Traveling in the time of coronavirus

SHERYL NANCE-NASH | 4/2/2020, midnight
Rashad McCrorey is in Ghana waiting to get back home to Harlem.
Rashad McCrorey at the Aburi Botanical Gardens in Aburi, Ghana Contributed

Rashad McCrorey is in Ghana waiting to get back home to Harlem. The owner of Africa Cross-Culture (www.ghcrossculture.com), a tour company that specializes in trips to Egypt, Ghana, Kenya, Nigeria and Rwanda, left the U.S. at the end of February for business meetings, social events and to host a tour from March 3-9 timed to celebrate festivities surrounding Ghana’s Independence Day on March 6.

The four Americans who enjoyed the tour are safely back in the U.S., but McCrorey remains in Ghana. What happened? He did not purchase a return ticket. “Originally, I wanted the flexibility to return home when I desired. In the past I had complained that I was either forced to return too early or was ready to go home but had to wait days or even weeks to go home,” says McCrorey.

After what McCrorey says was an excellent two weeks, on March 15 Ghanaian President Nana Akufo-Addo imposed a travel ban on all countries with 200 or more cases of COVID-19. Four days later the United States Department of State warned citizens abroad to “arrange for immediate return to the United States, unless you are prepared to remain abroad for an indefinite period of time.” At midnight on March 23, Ghana officially closed its borders indefinitely.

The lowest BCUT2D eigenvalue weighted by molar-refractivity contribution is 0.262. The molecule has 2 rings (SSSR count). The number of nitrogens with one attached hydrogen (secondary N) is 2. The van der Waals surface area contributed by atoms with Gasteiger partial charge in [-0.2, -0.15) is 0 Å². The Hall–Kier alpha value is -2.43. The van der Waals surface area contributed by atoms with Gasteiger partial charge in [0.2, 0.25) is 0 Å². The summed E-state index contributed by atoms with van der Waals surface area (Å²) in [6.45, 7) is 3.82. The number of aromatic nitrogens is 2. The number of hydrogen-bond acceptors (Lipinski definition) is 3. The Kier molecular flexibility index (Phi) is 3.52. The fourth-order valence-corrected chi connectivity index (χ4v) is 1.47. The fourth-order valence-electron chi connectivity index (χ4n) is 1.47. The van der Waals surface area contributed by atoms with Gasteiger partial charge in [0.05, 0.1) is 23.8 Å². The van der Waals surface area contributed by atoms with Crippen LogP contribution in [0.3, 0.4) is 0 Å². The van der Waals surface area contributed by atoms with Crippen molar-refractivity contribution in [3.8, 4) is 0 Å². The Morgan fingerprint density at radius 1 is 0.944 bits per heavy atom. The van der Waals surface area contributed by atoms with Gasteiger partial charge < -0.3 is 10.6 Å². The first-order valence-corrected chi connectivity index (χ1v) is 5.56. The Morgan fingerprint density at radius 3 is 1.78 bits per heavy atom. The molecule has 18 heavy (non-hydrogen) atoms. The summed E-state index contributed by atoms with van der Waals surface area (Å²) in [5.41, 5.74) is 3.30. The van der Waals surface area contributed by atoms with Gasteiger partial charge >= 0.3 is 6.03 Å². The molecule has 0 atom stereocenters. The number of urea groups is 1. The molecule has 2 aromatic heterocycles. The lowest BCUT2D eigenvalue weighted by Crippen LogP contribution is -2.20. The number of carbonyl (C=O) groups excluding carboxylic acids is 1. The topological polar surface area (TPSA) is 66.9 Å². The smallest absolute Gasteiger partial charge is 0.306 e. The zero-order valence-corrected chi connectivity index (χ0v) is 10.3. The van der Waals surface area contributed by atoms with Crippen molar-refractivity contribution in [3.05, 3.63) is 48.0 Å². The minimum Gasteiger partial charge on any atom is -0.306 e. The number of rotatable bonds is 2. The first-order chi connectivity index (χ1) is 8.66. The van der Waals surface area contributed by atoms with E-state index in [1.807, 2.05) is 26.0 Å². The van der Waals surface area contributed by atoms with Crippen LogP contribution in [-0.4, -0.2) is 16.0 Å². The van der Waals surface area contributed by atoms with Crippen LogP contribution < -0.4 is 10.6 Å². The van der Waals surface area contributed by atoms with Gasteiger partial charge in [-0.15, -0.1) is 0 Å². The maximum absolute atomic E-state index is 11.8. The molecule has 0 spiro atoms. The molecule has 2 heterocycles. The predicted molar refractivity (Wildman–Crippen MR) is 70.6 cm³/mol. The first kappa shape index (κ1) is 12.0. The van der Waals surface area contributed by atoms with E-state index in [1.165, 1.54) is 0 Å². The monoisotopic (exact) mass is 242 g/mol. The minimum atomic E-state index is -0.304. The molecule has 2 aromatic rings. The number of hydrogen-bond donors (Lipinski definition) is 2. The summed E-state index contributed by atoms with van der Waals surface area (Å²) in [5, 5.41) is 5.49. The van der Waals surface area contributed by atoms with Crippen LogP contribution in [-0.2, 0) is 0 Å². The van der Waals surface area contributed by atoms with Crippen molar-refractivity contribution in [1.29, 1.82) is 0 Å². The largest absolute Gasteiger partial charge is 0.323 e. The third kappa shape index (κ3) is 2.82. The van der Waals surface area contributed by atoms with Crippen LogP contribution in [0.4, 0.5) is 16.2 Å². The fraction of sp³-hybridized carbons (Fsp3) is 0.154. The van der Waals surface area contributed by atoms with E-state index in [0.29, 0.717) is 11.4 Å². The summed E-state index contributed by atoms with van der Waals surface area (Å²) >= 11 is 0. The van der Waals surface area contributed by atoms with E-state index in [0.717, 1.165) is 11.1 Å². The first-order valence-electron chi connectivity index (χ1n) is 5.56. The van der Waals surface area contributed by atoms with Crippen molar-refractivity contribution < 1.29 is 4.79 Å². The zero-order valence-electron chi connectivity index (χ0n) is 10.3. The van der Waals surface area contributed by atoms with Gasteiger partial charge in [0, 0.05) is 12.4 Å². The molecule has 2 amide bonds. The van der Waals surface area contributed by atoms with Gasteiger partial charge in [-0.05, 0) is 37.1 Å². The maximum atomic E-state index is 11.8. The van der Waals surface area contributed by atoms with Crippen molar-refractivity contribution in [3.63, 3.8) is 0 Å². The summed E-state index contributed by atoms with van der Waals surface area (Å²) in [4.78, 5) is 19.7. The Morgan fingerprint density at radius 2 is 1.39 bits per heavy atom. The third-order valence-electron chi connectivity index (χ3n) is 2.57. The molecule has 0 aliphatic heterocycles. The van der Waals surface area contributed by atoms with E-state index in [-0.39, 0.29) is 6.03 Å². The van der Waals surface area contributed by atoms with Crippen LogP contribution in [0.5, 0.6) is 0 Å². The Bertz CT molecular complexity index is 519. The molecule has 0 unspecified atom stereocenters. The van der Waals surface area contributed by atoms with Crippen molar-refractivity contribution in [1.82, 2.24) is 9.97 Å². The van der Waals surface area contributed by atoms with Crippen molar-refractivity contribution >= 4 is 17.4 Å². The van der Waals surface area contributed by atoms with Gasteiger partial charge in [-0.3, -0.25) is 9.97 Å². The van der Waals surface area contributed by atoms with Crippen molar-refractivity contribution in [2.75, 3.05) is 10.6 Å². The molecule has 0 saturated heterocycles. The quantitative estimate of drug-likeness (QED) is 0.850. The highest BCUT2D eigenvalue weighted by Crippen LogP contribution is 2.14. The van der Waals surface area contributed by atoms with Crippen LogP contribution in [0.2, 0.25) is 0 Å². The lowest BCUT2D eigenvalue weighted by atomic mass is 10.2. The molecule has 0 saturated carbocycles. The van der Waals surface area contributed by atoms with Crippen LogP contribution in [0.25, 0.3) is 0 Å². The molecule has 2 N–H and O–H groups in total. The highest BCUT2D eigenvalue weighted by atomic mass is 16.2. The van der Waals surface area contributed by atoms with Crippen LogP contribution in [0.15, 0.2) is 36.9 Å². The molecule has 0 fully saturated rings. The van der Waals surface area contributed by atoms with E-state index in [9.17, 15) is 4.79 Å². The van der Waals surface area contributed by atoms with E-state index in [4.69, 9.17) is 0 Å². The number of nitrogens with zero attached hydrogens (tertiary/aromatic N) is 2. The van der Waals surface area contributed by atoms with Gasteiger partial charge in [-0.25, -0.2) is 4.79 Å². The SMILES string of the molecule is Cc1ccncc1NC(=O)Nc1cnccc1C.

“With fear and panic crossing my mind, my first thought was to practice mindfulness and evaluate all my options with a clear mind. I took a look at all the madness going on back in the United States. The National Guard, and U.S. Army in the streets, New York at that time was responsible for one-third of all United States cases of COVID-19. New York, my home is ground zero. From the outside looking in, what all the conspiracy theorists warned us about regarding martial law seemed to be finally coming to pass, but not as we imagined. Did I want to be in the States at this moment? Also, if I left Ghana, I wouldn’t be able to get back in the country indefinitely,” he recalls.